Major League Baseball has unanimously approved Derek Jeter’s bid to purchase and run the Miami Marlins, the FOX Business Network has confirmed. This fulfills the Yankee great’s dream of running a professional sports team, which he will do in tandem with wealthy venture capitalist Bruce Sherman.
Jeter – a perennial All Star during his 20-year career with the Yankees and a likely Hall of Famer – is said to have pledged around $20 million into the bidding group, but will run the team’s baseball operations. The team’s new control person—or de facto majority owner—is Bruce Sherman, a wealthy venture capitalist and money manager who pledged $300 million in the bid, according to people with direct knowledge of the matter. Sherman didn’t return calls for comment. It’s unlikely anyone from current Marlins management will keep their jobs, baseball executives with knowledge of the matter say.
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“I congratulate Mr. Sherman on receiving approval from the Major League Clubs as the new control person of the Marlins and look forward to Mr. Jeter's ownership and CEO role following his extraordinary career as a player,” said Major League Baseball Commissioner Robert D. Manfred, Jr. in a statement. Manfred also thanked former owner Jeffrey Loria and team President David Samson.
On Tuesday, FOX Business was first to report the vote and approval was imminent. Manfred pushed owners to vote before the playoffs begin next week. The unanimous approval signals the majority of owners are comfortable with how the deal is being financed. Jeter’s bid was known to be complex; it combines financial contributions from several investors other than Sherman and Jeter, including a chunk of money from a firm affiliated with personal computer honcho Michael Dell in the form of preferred stock, not typical for the MLB since such an investment has debt-like characteristics that the league frowns upon.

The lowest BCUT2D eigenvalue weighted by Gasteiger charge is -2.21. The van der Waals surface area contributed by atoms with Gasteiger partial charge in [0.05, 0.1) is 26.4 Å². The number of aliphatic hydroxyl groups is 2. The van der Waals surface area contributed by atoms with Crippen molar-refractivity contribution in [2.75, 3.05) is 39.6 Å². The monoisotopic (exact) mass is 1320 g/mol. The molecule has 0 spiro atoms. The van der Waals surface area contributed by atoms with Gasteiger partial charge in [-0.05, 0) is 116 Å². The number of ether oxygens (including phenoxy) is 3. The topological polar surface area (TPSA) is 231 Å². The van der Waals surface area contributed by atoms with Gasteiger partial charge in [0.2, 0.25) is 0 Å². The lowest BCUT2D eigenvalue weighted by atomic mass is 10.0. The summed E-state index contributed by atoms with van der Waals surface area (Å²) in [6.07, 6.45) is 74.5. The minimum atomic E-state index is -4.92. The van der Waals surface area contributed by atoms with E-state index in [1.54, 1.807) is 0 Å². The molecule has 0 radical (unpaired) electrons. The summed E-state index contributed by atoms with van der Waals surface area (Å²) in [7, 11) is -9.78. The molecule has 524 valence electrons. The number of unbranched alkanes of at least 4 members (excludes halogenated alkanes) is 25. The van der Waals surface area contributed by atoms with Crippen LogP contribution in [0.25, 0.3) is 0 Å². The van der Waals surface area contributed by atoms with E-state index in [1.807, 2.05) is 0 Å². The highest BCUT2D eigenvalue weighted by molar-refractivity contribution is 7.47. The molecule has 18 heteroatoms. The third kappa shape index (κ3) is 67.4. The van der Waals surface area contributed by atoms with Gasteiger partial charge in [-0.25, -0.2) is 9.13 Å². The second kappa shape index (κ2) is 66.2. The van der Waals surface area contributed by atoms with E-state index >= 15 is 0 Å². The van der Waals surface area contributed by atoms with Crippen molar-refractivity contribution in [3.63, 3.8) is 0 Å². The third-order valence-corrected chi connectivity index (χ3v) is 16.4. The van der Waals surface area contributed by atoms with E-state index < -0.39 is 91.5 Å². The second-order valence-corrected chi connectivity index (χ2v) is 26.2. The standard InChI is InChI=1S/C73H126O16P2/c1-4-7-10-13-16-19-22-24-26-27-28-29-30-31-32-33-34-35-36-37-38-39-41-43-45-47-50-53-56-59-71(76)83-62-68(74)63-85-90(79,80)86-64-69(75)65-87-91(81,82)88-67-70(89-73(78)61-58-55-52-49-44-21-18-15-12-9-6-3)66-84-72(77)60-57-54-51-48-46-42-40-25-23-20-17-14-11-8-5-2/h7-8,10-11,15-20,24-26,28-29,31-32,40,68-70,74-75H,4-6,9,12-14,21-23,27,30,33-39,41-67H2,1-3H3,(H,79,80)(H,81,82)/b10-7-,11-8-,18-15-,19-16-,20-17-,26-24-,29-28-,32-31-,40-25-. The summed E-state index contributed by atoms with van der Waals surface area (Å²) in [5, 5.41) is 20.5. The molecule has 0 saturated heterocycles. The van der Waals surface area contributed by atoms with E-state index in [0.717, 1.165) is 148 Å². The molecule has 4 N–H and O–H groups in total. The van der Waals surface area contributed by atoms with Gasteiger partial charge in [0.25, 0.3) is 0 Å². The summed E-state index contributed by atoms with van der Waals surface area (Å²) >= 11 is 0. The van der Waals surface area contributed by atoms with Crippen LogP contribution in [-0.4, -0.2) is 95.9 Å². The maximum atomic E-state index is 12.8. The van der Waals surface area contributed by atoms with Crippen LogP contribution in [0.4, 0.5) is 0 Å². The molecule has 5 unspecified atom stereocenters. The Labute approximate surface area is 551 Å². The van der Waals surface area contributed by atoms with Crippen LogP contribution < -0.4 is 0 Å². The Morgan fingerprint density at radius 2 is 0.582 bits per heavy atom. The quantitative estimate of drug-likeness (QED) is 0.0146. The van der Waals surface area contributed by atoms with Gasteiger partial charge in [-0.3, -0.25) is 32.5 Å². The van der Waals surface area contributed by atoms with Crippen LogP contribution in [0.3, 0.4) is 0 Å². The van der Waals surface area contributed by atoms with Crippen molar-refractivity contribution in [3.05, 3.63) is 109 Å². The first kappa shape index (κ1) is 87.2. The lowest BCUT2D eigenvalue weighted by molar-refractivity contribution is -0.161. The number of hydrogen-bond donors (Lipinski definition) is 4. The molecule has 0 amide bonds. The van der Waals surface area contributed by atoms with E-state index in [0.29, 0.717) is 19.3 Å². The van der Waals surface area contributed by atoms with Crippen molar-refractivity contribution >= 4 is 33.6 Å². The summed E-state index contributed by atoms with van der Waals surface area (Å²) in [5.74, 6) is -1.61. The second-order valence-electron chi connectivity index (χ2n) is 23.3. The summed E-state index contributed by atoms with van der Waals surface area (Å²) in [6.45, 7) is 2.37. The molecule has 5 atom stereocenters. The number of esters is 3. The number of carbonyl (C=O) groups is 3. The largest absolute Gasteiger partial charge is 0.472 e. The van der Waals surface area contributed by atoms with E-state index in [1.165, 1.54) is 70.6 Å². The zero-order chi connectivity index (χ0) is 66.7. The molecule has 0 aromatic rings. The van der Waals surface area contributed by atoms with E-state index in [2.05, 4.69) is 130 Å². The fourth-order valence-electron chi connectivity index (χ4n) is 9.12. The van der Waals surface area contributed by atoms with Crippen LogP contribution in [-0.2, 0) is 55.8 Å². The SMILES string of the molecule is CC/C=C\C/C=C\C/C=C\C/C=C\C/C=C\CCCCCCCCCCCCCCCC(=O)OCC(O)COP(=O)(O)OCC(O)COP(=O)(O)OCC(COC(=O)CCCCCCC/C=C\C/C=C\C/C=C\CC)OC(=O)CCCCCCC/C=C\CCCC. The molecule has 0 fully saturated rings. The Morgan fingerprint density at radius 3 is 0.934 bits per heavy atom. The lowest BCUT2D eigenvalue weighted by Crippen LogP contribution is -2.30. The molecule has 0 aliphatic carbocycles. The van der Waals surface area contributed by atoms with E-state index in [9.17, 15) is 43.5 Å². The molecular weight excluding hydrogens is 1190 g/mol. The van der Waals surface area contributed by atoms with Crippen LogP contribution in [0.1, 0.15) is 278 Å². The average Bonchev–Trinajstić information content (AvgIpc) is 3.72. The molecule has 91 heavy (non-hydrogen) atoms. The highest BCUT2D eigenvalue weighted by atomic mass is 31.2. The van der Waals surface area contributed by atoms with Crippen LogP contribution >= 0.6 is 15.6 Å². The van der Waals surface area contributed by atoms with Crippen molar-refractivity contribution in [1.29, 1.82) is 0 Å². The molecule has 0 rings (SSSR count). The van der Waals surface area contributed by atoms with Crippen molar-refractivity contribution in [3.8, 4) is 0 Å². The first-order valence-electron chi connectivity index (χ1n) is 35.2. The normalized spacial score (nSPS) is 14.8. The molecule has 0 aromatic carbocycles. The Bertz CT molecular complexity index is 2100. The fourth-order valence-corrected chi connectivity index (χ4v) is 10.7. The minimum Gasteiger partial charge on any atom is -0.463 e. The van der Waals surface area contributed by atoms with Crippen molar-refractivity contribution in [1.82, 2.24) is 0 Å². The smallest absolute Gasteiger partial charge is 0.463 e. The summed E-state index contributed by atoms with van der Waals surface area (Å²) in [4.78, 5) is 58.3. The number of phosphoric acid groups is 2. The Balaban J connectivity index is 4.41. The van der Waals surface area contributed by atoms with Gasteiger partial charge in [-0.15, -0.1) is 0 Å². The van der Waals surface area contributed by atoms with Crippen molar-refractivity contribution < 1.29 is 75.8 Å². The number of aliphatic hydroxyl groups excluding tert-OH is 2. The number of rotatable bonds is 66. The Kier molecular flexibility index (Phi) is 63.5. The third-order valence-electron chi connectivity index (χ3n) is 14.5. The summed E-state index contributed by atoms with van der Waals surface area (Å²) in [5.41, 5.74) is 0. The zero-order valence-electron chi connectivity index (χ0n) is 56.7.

As FOX Business was first to report, Jeter and his bidding group’s $1.2 billion offer for the Marlins was reviewed by MLB officials in what one called a “proctology exam” to determine its soundness. Initially baseball executives believed the review could take an extended period of time, possibly even two months. But one baseball executive with direct knowledge of the matter said there was nothing to indicate that MLB had found anything wrong with the bid.
Meanwhile Jeter didn’t wait for approval before embracing his new role. He has reportedly fired four special assistants including several former stars of the team: Andre Dawson, Tony Perez and Jeff Conine, as well as Jack McKeon, the manager who led the Marlins to their 2003 World Series victory over the Yankees.
Since retiring in 2014, Jeter has made no secret of his desire to run a major league franchise as his post-baseball career. As reported, Jeter’s investor group was recently selected by Marlins owner Jeffrey Loria as the winning bid for the franchise, ending a five-month contest among a slew of prominent investors and even some politicians looking to purchase the team.
The Marlins are one of the MLB’s more mediocre franchises on the field, yet even worse is the team’s financial condition, which includes poor attendance, high levels of debt and tens of millions of dollars a year in losses, according to baseball executives.
The Marlins are likely to finish below .500 when the regular season for 2017 ends early next week and will not make the playoffs for the 14th straight year. The last time they made the playoffs was in 2003, when the team beat the Yankees in the World Series.